- Generics giant Teva Pharmaceutical Industries announced late Monday its chief executive Erez Vigodman would step down, to be replaced by the chairman of the board Yitzhak Peterburg on an interim basis.
- In order to comply with Israeli law, Peterburg resigned as chairman to take the interim CEO job. Current board member and former Celgene executive Sol Barer will take over leadership of the board, Teva said.
- Last year, Teva paid about $40 billion to acquire Allergan's generics unit and solidify its spot as the world's largest generic drugmaker. But lawsuits, patent troubles and regulatory headaches have bedeviled the Israeli company, dragging its stock on a steady downward slide over the last year.
Newly appointed interim CEO Peterburg will have his work cut out for him early. The drugmaker recently paid the U.S. government $520 million to resolve criminal charges over an international bribery scheme, and has been named in a sweeping federal lawsuit focusing on price-fixing for generic drugs.
Before his departure, Vigodman had pledged a "culture of compliance." Resolving the new price-fixing allegations will likely be at the top of the agenda for Peterberg and whoever is brought in as permanent CEO.
Adding to the compliance headaches, the U.S. District Court for the District of Delaware last month invalidated Teva's claims on four patents protecting the company's top-selling multiple sclerosis drug Copaxone (glatiramer). Although Teva plans to appeal, the decision could expose Copaxone to stiff generic competition.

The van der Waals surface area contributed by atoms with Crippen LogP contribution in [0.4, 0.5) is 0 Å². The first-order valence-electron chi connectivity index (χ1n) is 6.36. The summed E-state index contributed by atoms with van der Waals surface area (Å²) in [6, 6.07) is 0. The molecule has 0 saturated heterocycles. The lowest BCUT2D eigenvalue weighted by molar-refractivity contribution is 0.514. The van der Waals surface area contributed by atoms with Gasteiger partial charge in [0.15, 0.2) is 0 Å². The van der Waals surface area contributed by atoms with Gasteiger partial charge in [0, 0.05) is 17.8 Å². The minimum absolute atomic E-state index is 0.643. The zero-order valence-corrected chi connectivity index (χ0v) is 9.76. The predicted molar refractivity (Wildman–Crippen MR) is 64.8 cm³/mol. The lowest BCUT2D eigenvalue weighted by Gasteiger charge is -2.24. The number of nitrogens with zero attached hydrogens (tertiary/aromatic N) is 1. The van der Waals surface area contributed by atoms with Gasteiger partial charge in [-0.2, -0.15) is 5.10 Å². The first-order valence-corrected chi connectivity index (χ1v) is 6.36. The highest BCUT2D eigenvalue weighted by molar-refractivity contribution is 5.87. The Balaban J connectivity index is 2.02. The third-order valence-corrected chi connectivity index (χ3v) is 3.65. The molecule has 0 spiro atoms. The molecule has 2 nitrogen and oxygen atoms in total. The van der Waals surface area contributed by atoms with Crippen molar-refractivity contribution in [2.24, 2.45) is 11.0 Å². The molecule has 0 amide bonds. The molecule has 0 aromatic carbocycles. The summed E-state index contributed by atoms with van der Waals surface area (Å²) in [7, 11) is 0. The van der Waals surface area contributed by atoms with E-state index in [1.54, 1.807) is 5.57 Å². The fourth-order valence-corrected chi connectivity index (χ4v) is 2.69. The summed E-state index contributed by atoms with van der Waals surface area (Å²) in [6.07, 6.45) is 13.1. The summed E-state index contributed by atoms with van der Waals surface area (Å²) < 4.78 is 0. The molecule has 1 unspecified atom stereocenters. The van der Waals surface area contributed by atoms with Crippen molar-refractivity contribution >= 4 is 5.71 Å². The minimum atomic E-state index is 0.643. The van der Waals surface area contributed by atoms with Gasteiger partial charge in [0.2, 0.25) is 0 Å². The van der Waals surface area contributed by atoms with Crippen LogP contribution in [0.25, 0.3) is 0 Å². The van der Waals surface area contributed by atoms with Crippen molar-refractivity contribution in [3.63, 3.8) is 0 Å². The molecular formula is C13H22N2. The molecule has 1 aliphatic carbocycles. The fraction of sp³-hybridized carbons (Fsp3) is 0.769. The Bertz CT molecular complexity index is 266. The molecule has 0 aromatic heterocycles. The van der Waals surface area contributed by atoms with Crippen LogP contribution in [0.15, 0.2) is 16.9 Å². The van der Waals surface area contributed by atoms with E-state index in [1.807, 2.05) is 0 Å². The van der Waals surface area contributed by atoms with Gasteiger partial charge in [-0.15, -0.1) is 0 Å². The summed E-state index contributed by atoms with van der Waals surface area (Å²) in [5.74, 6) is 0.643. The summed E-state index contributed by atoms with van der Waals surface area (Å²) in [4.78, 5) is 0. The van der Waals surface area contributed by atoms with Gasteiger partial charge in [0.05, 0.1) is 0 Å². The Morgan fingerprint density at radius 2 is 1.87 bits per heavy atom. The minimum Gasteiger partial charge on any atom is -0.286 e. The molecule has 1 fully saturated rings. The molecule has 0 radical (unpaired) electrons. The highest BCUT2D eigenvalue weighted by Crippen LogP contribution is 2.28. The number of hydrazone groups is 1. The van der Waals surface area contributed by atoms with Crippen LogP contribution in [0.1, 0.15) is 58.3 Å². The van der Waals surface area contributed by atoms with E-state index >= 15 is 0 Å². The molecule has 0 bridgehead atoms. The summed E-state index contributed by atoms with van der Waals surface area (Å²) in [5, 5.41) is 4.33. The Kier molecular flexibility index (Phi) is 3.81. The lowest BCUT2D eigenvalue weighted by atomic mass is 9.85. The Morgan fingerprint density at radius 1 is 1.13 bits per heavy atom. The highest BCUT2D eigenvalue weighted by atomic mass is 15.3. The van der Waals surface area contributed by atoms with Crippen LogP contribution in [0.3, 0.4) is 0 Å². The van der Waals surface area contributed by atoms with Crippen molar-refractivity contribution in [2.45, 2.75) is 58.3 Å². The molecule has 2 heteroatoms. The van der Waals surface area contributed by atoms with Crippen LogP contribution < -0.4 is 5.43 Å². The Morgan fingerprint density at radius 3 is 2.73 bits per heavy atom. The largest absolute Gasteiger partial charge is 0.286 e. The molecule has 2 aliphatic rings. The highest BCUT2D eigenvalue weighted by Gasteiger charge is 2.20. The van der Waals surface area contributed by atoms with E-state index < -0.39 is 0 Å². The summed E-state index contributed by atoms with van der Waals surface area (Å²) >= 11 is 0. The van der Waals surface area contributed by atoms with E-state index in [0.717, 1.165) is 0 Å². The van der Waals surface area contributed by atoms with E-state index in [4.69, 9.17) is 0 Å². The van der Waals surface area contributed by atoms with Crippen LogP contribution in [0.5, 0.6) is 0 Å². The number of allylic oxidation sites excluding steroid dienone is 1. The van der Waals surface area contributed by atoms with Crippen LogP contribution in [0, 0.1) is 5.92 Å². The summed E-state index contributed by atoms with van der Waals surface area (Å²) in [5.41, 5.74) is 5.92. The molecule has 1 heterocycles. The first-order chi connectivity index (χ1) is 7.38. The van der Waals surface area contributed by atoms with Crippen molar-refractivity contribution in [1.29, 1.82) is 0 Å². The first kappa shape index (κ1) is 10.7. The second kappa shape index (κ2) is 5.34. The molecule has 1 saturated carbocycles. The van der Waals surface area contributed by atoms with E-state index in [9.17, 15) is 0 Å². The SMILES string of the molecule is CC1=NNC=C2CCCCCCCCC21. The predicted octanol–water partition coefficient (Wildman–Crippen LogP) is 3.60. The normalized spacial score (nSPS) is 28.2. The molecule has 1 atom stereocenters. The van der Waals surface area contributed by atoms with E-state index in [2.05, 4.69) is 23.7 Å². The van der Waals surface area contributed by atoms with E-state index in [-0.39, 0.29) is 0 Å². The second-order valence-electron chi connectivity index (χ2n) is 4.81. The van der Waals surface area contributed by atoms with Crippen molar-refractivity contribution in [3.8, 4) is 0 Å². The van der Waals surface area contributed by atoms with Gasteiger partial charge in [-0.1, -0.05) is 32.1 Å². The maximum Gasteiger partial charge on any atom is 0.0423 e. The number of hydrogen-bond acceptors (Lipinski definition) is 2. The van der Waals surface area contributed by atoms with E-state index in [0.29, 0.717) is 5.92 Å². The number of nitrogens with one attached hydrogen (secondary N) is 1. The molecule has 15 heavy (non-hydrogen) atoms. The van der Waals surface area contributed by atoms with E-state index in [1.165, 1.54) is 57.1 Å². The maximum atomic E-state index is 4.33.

In guidance for 2017 given last month, Teva said the potential entry of two generic copies to Copaxone in February could reduce revenues for the drug by between $1 billion and $1.2 billion — a damaging blow that would bleed through to affect earnings per share.
Copaxone sales are particularly profitable for Teva, with higher margins than its generics business and even the rest of its specialty segment outside of that drug.
Peterburg said he would begin a "thorough review of the business" to identify opportunities for improving shareholder value, although it wasn't clear what exactly that would entail.
In order to finance the Actavis deal, Teva took on a substantial amount of debt, which now will likely limit the company's flexibility. Total debt stood at $36.9 billion as of Sept. 30, with an estimated 10% of that figure classified as short term.
Teva did get a boost in recent weeks by securing U.S. approval of its Advair copy, and it hopes to win approval for its delayed Huntington's disease treatment by April. A complete response letter from the Food and Drug Administration had slowed the drug's application, but Evaluate Pharma still pegs the drug as a potential blockbuster by 2022.
Yet it remains to be seen if those positive steps will be enough to outweigh the setbacks in the minds of investors, who have pushed the company's stock down nearly 40% over the last 12 months.
Teva still plans to release its fourth quarter financial results on February 13 and more details on the transition should be forthcoming then.